Transformation Tuesdays

Old Niagara Falls photos are often shared on social media. We always appreciate looking back at our history, but we also know that memories alone do nothing to create better outcomes. There is no nostalgia check coming in the mail, and in fact some parts of our community’s past (even in the perceived “good old days”) are best seen as lessons in poor decision making.

Despite all of that, our department is working with many stakeholders to make positive change in our city, today. Hard work is creating results. Do not just take our word for it. This is not spin. On Tuesdays, we will share transformation photos of a recently completed development or project that we are proud to be a part of. We believe in the “Before” and “After” as the best way to tell the current story of Niagara Falls.

Hopefully the posts will be conversation starters and motivate citizens to check out what is new, or restored, in the City of Niagara Falls. As always, our social media conversations are a way to tell our community’s own story, without waiting for someone else to.

 

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Transformation #1

Power City Eatery – 444 Third Street

444 Third Street was a parole office for many years. Now, it is home to the Power City Eatery, which will be celebrating its second anniversary this summer. PCE’s local owners completely reimagined and renovated the space, which is now home to fresh breads, bagels, coffee and classic New York City deli fare. Before its creation, the building just blended into the landscape. Today, PCE is a gathering place for both locals and tourists alike. It also serves as a prime example that any building can have a second act, with some imagination and hard work.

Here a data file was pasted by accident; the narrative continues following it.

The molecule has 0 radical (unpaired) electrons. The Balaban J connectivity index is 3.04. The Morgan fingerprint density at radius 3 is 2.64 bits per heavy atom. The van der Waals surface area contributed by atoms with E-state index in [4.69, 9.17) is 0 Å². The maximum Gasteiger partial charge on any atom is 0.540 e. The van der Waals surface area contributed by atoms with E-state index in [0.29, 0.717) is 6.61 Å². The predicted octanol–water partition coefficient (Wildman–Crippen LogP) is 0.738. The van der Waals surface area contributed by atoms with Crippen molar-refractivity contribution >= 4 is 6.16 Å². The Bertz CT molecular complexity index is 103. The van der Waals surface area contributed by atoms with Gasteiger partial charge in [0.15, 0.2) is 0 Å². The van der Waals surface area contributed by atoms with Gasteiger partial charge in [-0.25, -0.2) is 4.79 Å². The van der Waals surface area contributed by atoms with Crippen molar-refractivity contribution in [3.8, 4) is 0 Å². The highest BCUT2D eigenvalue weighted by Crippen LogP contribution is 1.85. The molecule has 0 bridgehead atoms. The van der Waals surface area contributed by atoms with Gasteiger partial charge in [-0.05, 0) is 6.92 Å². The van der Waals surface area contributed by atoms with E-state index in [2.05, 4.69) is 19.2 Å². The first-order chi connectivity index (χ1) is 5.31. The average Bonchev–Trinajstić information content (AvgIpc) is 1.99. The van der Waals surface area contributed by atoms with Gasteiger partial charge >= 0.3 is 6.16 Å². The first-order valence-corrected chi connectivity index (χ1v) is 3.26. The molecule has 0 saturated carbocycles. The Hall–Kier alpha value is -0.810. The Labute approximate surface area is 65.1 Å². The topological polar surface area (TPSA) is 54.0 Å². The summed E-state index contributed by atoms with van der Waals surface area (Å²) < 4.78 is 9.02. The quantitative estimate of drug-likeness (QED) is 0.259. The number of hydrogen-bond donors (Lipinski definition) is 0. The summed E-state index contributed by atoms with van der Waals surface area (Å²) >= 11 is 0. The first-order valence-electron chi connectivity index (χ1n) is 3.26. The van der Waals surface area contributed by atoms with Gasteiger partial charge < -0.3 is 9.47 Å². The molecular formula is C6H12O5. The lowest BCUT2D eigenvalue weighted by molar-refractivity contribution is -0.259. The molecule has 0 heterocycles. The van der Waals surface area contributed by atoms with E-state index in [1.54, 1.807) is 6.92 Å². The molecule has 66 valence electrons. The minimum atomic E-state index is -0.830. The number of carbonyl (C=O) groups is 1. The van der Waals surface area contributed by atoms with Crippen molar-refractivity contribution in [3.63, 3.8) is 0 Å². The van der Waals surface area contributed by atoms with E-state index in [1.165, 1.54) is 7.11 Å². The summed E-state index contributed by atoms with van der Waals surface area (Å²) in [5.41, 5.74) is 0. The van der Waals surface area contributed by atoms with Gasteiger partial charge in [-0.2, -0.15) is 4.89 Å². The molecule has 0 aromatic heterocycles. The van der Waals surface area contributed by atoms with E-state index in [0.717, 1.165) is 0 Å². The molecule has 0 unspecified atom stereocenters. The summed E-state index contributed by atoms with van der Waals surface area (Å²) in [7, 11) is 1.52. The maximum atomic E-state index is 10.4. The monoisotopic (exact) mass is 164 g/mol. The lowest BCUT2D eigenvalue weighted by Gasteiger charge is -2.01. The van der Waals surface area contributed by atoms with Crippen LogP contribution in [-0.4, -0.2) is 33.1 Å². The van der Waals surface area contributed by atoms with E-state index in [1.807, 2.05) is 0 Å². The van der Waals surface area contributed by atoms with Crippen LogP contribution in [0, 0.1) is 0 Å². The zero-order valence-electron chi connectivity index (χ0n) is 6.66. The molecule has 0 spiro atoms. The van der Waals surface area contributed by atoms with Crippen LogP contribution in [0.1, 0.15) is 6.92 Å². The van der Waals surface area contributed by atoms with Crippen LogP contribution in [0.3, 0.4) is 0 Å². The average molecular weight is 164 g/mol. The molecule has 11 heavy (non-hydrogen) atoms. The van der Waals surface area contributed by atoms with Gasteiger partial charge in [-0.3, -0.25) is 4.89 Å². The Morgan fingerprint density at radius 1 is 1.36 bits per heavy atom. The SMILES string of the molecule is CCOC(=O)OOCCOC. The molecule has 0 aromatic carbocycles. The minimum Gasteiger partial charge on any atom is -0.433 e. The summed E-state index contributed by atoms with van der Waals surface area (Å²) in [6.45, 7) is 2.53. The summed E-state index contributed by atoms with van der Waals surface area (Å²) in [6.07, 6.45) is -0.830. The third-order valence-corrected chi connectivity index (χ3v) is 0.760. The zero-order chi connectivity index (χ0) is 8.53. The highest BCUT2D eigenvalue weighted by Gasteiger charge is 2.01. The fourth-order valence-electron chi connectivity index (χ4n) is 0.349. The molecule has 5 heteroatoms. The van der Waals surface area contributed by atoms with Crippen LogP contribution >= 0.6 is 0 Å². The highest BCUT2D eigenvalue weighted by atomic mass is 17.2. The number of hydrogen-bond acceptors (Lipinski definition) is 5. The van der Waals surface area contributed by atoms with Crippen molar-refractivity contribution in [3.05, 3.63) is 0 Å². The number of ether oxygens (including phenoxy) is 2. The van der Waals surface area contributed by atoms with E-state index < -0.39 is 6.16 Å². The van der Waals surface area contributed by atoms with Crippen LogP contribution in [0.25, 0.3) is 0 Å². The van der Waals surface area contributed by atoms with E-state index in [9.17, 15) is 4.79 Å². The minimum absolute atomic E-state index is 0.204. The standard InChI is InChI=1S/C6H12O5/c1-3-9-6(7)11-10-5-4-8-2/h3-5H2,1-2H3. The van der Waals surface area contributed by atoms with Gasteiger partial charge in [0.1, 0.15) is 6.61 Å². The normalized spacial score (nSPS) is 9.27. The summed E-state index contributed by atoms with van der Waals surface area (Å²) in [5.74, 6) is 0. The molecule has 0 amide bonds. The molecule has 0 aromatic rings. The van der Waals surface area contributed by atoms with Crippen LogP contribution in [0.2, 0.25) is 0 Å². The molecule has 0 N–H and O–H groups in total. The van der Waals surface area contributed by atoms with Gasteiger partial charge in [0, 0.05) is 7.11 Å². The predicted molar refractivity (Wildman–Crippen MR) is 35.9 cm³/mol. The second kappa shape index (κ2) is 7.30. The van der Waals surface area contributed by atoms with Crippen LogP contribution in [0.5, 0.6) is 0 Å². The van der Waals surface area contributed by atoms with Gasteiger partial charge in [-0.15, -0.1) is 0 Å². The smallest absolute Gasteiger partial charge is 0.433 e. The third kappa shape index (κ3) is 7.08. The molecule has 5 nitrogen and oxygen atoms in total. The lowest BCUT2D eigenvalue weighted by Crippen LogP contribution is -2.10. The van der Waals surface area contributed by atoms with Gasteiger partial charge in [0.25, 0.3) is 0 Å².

Transformation #2

Niagara City Lofts - 561 Portage Road

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Niagara City Lofts - 561 Portage Road

In 2013, the former South Junior School was vacant, blighted, off the tax rolls and headed towards a multi-million dollar demolition. Completed in 2017, the 88,000 square foot building now hosts 61 occupied apartments, a dance studio and is producing tax revenue rather than costing it.

The power of partnerships brought this proud building back to life.

In 2013, Niagara Falls voters approved the City School District's sale of the building to CB Emanuel Realty by a five to one margin. The Community Development Department hosted neighborhood meetings for the developer to discuss details with residents. New York State's Empire State Development and Department of Homes and Community Renewal assisted with renovation financing. Niagara Falls Neighborhood Housing Services, Inc. signed on as a community partner. Many people and organizations got together and added value to this neighborhood.

There were points during this project where the outcome was not clear. The building was severely water damaged and did not have many winters left. There were naysayers. We heard "this project just isn't going to happen," more than once. Today, it stands as an example that transformations, even difficult ones, have a home in Niagara Falls.

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